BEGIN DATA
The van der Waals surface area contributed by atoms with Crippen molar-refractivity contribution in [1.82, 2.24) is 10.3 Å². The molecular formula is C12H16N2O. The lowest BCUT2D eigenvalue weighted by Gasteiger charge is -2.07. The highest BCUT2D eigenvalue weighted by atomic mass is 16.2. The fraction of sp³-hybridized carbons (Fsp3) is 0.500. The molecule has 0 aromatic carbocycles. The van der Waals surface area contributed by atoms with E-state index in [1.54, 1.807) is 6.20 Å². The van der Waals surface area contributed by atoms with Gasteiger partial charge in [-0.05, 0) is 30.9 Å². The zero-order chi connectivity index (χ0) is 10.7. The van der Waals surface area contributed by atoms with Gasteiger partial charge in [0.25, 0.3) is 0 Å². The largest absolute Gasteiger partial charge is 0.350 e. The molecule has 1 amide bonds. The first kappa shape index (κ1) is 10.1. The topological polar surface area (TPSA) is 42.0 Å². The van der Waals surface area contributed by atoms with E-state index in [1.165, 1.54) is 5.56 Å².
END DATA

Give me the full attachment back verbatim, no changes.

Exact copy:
The van der Waals surface area contributed by atoms with Crippen molar-refractivity contribution in [1.82, 2.24) is 10.3 Å². The molecular formula is C12H16N2O. The lowest BCUT2D eigenvalue weighted by Gasteiger charge is -2.07. The highest BCUT2D eigenvalue weighted by atomic mass is 16.2. The fraction of sp³-hybridized carbons (Fsp3) is 0.500. The molecule has 0 aromatic carbocycles. The van der Waals surface area contributed by atoms with E-state index in [1.54, 1.807) is 6.20 Å². The van der Waals surface area contributed by atoms with Gasteiger partial charge in [-0.05, 0) is 30.9 Å². The zero-order chi connectivity index (χ0) is 10.7. The van der Waals surface area contributed by atoms with Gasteiger partial charge in [0.25, 0.3) is 0 Å². The largest absolute Gasteiger partial charge is 0.350 e. The molecule has 1 amide bonds. The first kappa shape index (κ1) is 10.1. The topological polar surface area (TPSA) is 42.0 Å². The van der Waals surface area contributed by atoms with E-state index in [1.165, 1.54) is 5.56 Å².